Policy Change To Add Caucus Seats To UPUA Passes Through Committee

The University Park Undergraduate Association’s Governmental Affairs committee passed a policy change at its committee meeting Thursday night. The new policy would add three seats to the Assembly — one for each of Penn State’s international/multicultural caucuses.

The legislation, which it seems was largely drafted in a closed group of those vehemently in support of adding the seats, involves changes to UPUA’s constitution as well as its bylaws and operational code. You can read the full policy change (prior to committee amendments) in the Latino Caucus tweet below:

Representative Tom Sarabok, vice chair of the committee, introduced the legislation and served as a sort of voice of reason throughout discussion. As was later established, Governmental Affairs Chair Jake Griggs was one, but not the only, member of the committee who was “blindsided” by the legislation.

Representative Zach Robinson, who sits on the ad hoc committee, was the strongest voice of opposition to the policy change. He described a vision for the future of UPUA that included only at-large representatives, and liaisons from major student organizations that would have speaking rights in Assembly and committee but not voting rights.

“I’ve been purposefully reserved with my opinion,” Governmental Affairs Chair Jake Griggs said. “In the past this isn’t how policies are brought forth, and I would be well within my rights as a chair to throw this out and not even allow a vote.”

However, Griggs did indeed allow a vote, though he repeated that he “couldn’t guarantee” what might happen to the legislation in Steering. He added that he policy change is “something the Judicial Board is not going to like” simply for the procedural reason that it’s three pieces of legislation in one — a constitution change, a bylaws change, and arguably a resolution to change policy, as well.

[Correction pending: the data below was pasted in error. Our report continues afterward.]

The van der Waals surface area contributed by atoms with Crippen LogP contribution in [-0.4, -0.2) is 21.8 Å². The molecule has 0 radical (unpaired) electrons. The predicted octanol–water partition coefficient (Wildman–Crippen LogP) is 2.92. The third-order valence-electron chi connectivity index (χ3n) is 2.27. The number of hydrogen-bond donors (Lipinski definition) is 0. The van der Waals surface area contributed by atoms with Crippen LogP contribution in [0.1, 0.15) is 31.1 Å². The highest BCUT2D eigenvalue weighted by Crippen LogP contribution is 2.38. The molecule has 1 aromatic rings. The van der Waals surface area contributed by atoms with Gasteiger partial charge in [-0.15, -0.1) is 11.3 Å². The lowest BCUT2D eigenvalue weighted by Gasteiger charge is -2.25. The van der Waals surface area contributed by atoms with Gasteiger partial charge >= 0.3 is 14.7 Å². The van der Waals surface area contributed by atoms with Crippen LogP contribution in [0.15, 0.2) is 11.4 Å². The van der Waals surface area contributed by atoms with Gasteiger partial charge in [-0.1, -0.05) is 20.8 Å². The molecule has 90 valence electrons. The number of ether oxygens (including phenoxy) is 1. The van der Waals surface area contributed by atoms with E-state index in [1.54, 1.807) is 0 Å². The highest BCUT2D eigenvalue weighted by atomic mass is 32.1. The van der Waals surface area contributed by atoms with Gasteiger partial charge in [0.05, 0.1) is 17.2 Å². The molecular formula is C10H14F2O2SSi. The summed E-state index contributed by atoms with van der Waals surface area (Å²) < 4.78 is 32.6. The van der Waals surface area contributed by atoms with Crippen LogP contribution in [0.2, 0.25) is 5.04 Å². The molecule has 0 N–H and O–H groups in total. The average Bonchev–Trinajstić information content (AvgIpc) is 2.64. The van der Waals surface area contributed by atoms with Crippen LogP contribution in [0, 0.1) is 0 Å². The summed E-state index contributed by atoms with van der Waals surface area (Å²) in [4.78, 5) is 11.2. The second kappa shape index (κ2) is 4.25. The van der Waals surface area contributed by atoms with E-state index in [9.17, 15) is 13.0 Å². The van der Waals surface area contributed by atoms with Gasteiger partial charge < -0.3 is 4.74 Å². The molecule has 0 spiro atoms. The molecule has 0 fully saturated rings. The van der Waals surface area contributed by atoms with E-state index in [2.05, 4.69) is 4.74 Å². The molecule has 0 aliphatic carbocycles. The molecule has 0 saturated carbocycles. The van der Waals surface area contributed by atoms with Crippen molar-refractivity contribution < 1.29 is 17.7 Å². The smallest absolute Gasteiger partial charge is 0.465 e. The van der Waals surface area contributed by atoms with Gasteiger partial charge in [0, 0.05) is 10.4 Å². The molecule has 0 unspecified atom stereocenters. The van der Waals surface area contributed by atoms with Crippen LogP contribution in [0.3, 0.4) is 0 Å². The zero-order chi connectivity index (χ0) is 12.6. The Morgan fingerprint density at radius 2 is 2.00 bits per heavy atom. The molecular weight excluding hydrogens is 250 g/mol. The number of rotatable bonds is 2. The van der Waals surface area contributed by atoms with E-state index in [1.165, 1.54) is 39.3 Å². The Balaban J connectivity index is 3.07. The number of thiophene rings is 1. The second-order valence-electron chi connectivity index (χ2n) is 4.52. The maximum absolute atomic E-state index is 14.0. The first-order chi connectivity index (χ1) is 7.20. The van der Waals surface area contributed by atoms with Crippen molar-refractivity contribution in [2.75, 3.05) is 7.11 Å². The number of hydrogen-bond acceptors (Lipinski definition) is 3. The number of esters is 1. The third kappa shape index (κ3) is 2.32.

“Steering is the ultimate authority on policy changes like this, so I can’t guarantee what will happen if this is passed through and sent to Steering,” Griggs said. “We’ll take it step by step.”

Sarabok clarified that the change will still allow the ad hoc committee to run its course, as the caucus seats are a separate issue that technically shouldn’t influence that discussion.

The policy passed nearly unanimously, with Representatives Tyler Ladzinski and Zach Robinson abstaining. It’ll now go through Steering and if it’s passed through Steering will move on to the full Assembly for consideration. If the policy change doesn’t pass through Steering, the Assembly could still bring it to the floor with a 2/3 vote.

If ultimately passed in the Assembly, UPUA’s Judicial Board has 40 days to approve or reject constitutional amendments to ensure fairness and equity.  The Governmental Affairs Committee envisions the policy change taking effect with the 14th Assembly, but the Judicial Board ultimately decides the effective date of constitutional amendments.

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About the Author

Elissa Hill

Elissa was the managing editor of Onward State from 2017-2019. She is from Punxsutawney, PA [insert corny Bill Murray joke here] and considers herself an expert on all things ice cream. Follow her on Twitter (@ElissaKHill) for more corny jokes.

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